What is the risk? Is it safe to eat raw eggs?

What is the real risk of consuming raw eggs? As kids we licked spoons coated with batter left over from making cookies. Some body-builders swear by protein shakes blended with uncooked eggs — as Sylvester Stallone memorably demonstrated in the 1976 movie Rocky. Yet, the fear of bacterial infection is real, though quite small, and there are ways to minimize it.

DSCN1059Salmonella enteritidis is a type of bacteria that is the most common culprit in food poisoning cases in the United States. The bacteria can be found on both the inside and outside of eggs. Eggs can become contaminated two ways: 1) internally from the reproductive tract of a hen infected by salmonella, or 2) externally due to contact with salmonella-infected soil, feces or unwashed hands. Egg shells are porous, and micro-organisms can cross the shell boundary.

However, the risk of an egg being contaminated with salmonella is extremely low. The Centers for Disease Control estimates that perhaps 1 in 20,000 eggs, 0.005%, may be internally contaminated — this is five one-thousands of one percent.

If eggs are eaten raw or undercooked, this bacterium can cause Salmonella poisoning , also called salmonella enteritis, or salmonellosis — which usually manifests as a fever, coupled with abdominal cramps, diarrhea and/or vomiting. Symptoms typically appear within 12 to 72 hours of consuming contaminated eggs, and may last four to seven days. Most individuals recover without treatment. In severe cases, the infection may spread to the blood, then to the rest of the body, requiring hospitalization and treatment with antibiotics.

The elderly and young are particularly susceptible to salmonella poisoning, as are pregnant women and those with suppressed immune systems. The U.S. Food and Drug Administration estimates that there are 142,000 cases of salmonella poisoning each year.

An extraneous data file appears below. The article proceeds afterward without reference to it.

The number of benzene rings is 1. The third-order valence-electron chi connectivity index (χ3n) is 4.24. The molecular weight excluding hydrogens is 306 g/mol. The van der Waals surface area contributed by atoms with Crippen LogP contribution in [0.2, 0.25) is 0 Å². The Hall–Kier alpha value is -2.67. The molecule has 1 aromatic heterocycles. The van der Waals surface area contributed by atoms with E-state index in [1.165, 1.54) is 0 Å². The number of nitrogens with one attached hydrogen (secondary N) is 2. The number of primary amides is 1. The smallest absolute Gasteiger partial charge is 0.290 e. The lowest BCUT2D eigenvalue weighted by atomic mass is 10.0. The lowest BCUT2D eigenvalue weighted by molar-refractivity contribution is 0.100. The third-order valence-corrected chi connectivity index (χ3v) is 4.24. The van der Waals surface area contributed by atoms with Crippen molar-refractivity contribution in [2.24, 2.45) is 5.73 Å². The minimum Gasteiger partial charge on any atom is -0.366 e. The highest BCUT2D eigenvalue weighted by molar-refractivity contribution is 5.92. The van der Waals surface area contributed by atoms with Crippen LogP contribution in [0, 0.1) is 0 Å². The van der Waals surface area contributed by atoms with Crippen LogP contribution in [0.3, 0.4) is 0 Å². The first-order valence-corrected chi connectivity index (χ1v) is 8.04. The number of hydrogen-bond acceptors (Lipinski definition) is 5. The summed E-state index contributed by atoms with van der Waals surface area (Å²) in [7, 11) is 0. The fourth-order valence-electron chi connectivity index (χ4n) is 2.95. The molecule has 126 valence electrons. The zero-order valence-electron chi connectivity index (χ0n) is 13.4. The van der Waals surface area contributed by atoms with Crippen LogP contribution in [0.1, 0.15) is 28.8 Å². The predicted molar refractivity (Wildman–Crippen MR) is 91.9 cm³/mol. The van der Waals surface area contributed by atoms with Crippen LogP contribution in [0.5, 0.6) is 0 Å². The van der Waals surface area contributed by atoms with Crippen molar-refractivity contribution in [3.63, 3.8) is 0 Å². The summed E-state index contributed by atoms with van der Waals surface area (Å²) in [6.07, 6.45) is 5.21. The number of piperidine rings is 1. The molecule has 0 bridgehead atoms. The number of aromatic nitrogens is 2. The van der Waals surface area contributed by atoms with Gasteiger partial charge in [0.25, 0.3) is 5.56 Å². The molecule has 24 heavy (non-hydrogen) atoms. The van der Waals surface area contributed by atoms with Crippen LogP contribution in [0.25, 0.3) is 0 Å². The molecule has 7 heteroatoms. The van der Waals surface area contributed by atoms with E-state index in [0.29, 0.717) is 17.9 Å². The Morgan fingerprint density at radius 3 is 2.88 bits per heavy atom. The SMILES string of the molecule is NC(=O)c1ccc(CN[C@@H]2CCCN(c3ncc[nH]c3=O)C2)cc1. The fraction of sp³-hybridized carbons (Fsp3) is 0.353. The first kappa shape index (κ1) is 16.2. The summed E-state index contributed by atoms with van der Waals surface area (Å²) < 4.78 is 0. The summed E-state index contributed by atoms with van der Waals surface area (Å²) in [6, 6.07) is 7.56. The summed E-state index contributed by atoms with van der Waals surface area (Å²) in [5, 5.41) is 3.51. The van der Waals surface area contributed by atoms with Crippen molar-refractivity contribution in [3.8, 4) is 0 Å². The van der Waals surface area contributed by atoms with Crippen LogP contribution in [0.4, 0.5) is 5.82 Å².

To wash or not wash? Refrigerate or not refrigerate?

Egg-washEven if the egg did not originate from a hen infected with salmonella, it may have come in contact with the bacteria through manure or feces. In the United States, it is standard USDA practice to wash chicken eggs in warm water with mild detergent and then treated with a chlorine sanitizer. This sounds like a logical step, and yet, in Europe, it is actually illegal to wash and sanitize eggs. The EU maintains that washing removes the egg’s natural wxy cuticle coating, which provides a natural barrier to bacteria and pathogens. Some U.S. producers spray the washed eggs with a thin layer of colorless mineral oil.

Eggs sold in the European Union (EU) are not required to be refrigerated prior to sale, as EU regulations maintain that chilled eggs left at room temperature could be covered in condensation — and this moisture could facilitate bacterial growth. Research by the National Institute of Health showed that for eggs infected with salmonella, storage at room temperature for up to two weeks had no significant effect on the growth of bacteria; after twenty-one days, bacteria contamination of unrefrigerated eggs was pronounced.

Another difference is that British producers vaccinate their hens against salmonella; only a small percentage of American producers vaccinate.

Note that eggs purchased from grocery stores may already be one to three weeks old.

To cook or not cook?

Digesttibility-raw-eggsSome fitness pros believe that there is more bioavailable protein from an uncooked egg — hence their inclusion in protein shakes. In fact, the data suggests the opposite. A 1998 study by Belgian physiologists determined that 94% of the protein is digested for cooked eggs, versus 55 to 64% of the protein for raw eggs. In fact, you’d be better off eating a hard boiled egg with your protein.